Boyd v. United StatesAnnotate this Case
116 U.S. 616 (1886)
U.S. Supreme Court
Boyd v. United States, 116 U.S. 616 (1886)
Boyd v. United States
Argued December 11, 14, 1886
Decided February 1, 1886
116 U.S. 616
The 6th section of the act of June 22, 1874, entitled "An act to amend the customs revenue laws," &c., which section authorizes a court of the United States, in revenue cases, on motion of the government attorney, to require the defendant or claimant to produce in court his private books, invoice and papers, or else the allegations of the attorney to be taken as confessed: Held, to be unconstitutional and void a applied to suits for penalties or to establish a forfeiture of the party's goods, as being repugnant to the Fourth and Fifth Amendments of the Constitution.
Where proceedings were in rem to establish a forfeiture of certain goods alleged to have been fraudulently imported without paying the duties thereon, pursuant to the 12th section of said act: Held, That an order of the court made under said 5th section, requiring the claimants of the goods to produce a certain invoice in court for the inspection of the government attorney, and to be offered in evidence by him, was an unconstitutional exercise of authority, and that the inspection of the invoice by the attorney, and its admission in evidence, were erroneous and unconstitutional proceedings.
It does not require actual entry upon premises and search for and seizure of papers to constitute an unreasonable search and seizure within the meaning of the Fourth Amendment; a compulsory production of a party's private books and papers to be used against himself or his property in a criminal or penal proceeding, or for a forfeiture, is within the spirit and meaning of the Amendment.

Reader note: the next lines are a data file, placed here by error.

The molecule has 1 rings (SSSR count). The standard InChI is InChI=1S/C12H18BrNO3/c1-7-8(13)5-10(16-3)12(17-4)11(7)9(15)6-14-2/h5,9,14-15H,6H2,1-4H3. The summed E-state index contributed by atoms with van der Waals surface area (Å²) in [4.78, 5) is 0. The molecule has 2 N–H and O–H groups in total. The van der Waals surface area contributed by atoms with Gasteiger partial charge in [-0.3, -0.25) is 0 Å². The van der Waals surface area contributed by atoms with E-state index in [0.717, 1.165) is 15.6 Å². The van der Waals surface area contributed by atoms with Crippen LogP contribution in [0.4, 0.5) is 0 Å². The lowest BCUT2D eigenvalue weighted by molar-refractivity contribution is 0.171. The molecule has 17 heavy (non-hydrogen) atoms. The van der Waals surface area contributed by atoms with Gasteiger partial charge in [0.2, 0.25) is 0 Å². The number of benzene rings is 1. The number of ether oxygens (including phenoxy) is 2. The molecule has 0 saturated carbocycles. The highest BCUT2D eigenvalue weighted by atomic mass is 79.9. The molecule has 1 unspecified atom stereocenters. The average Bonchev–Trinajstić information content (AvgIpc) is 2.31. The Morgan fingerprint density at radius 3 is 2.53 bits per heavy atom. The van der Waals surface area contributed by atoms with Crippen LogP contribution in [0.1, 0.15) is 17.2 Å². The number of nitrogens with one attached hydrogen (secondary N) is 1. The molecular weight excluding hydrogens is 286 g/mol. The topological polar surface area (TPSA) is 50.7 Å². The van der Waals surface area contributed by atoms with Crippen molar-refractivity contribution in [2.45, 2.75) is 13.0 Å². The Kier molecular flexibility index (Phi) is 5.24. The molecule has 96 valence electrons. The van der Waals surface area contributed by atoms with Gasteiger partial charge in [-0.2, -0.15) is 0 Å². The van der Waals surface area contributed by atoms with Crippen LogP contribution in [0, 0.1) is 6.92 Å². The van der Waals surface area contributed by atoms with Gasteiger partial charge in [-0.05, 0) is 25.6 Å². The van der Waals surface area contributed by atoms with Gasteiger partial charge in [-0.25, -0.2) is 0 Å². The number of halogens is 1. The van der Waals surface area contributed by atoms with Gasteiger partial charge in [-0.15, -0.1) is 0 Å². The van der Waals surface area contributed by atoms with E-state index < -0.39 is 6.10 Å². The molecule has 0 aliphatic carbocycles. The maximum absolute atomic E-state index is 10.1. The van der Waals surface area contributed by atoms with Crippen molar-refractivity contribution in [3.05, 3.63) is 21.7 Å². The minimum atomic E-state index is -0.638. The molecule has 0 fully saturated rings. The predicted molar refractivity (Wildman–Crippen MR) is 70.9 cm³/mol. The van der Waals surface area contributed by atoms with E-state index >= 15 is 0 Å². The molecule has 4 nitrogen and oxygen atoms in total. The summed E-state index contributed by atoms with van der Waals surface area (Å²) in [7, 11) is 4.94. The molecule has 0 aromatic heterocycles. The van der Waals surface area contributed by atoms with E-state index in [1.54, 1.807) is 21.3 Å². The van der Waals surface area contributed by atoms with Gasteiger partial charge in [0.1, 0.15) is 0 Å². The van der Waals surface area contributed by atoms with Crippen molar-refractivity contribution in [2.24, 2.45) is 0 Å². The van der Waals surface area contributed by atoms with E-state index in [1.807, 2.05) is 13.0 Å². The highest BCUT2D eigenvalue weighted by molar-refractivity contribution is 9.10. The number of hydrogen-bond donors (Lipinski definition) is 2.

It is equivalent to a compulsory production of papers to make the nonproduction of them a confession of the allegations which it is pretended they will prove.
A proceeding to forfeit a person's goods for an offence against the laws, though civil in form, and whether in rem or in personam, is a "criminal case" within the meaning of that part of the Fifth Amendment which declares that no person "shall be compelled, in any criminal case, to be a witness against himself."
The seizure or compulsory production of a man's private papers to be used in evidence against him is equivalent to compelling him to be a witness against himself, and, in a prosecution for a crime, penalty or forfeiture, is equally within the prohibition of the Fifth Amendment.
Both amendments relate to the personal security of the citizen. They nearly run into, and mutually throw light upon, each other. When the thing forbidden in the Fifth Amendment, namely, compelling a man to be a witness against himself, is the object of a search and seizure of his private papers, it is an "unreasonable search and seizure" within the Fourth Amendment.
Search and seizure af a man' private paper to be used in evidence for the purpose of convicting him of a crime, recovering a penalty, or of forfeiting his property is totally different from the search and seizure of stolen goods, dutiable articles on which the duties have not been paid, and the like, which rightfully belong to the custody of the law.
Constitutional provision for the security of person and property should be liberally construed.
This was an information against thirty-five cases of polished plate glass. The facts which make the case are stated in the opinion of the court. Judgment in favor of the United States. The claimants sued out this writ of error.
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